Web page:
Save Our Coast hike begins today at Rialto Beach

LA PUSH — Attorney General Bob Ferguson will lead a Save Our Coast hike from Rialto Beach to Cape Alava beginning today to protest the Trump Administration’s offshore oil drilling proposal.

The hike will mirror the 22-mile route U.S. Supreme Court Justice William O. Douglas, Pacific Northwest conservationist Polly Dyer and 70 others embarked on exactly 60 years ago on Aug. 19, 1958.

“Sixty years ago, Justice Douglas led a group of Washingtonians on a hike to save Washington’s untamed, awe-inspiring beaches from the threat of a coastal highway — and succeeded,” Ferguson said.

“Today, the Trump Administration’s proposal to drill for oil off our shores is this generation’s threat to Washington’s coastline. We must again lace up our hiking boots to protect Washington’s coast.”

Ferguson will be joined by Quinault Nation President Fawn Sharp and Congressman Derek Kilmer — who represents the 6th Congressional District, which includes the North Olympic Peninsula — to kick off the hike at Rialto Beach.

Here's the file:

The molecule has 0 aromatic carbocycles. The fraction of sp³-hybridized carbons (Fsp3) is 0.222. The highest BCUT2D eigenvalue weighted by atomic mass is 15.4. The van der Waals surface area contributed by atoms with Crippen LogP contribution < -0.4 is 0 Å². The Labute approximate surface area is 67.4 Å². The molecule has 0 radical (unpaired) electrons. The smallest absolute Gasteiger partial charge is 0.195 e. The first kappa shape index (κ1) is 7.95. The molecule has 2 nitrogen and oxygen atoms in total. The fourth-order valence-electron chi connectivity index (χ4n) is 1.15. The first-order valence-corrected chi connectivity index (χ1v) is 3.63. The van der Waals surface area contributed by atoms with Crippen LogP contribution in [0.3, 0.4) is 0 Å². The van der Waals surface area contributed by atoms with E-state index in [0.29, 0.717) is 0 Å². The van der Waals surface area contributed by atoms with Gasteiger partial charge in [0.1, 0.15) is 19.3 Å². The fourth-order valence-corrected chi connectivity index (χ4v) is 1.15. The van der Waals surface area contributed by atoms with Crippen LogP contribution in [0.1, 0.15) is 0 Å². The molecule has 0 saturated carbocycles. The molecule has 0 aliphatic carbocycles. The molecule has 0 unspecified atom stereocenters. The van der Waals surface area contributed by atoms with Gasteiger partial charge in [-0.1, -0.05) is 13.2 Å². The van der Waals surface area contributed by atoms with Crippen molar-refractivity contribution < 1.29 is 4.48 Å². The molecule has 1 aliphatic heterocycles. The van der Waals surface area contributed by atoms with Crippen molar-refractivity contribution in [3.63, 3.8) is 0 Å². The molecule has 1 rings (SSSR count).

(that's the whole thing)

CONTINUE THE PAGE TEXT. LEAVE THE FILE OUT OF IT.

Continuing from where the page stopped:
They will offer comments about offshore drilling at about 10:30 a.m. before Ferguson and about 30 others set off on the three-day hike.

The public is invited to the kickoff and can hike in the area, according to a news release.

The longer hike covers rugged terrain, including traversing around headlands, and is for experienced hikers only.

Douglas organized the hike to increase public awareness about a proposed section of U.S. Highway 101 that would have been built through the untamed northern Olympic Peninsula coast, the longest stretch of undeveloped coastline in the lower 48 states.

The federal government subsequently withdrew its proposal to build the highway along the coast.

A noted Supreme Court justice, Douglas was also an avid outdoorsman and conservationist.

He grew up in Yakima, and knew the northern Olympic Coast well. According to a History Link essay on the hike by Paula Becker, Douglas owned a cabin near the Quillayute River where the hikers camped the night before they began their trek.

On the morning of Aug. 19, 1958, Douglas, Dyer and about 70 others hiked from Lake Ozette to Cape Alava, and then turned south along the coast, ending at Rialto Beach near La Push three days later.

The hike was intended “to demonstrate the irreplaceable value of the land and advocate its preservation,” according to a story in the Seattle Post-Intelligencer.

Earlier this year, Ferguson sent a letter to Interior Secretory Ryan Zinke opposing President Donald Trump’s proposal to allow oil and gas drilling off Washington’s coast.

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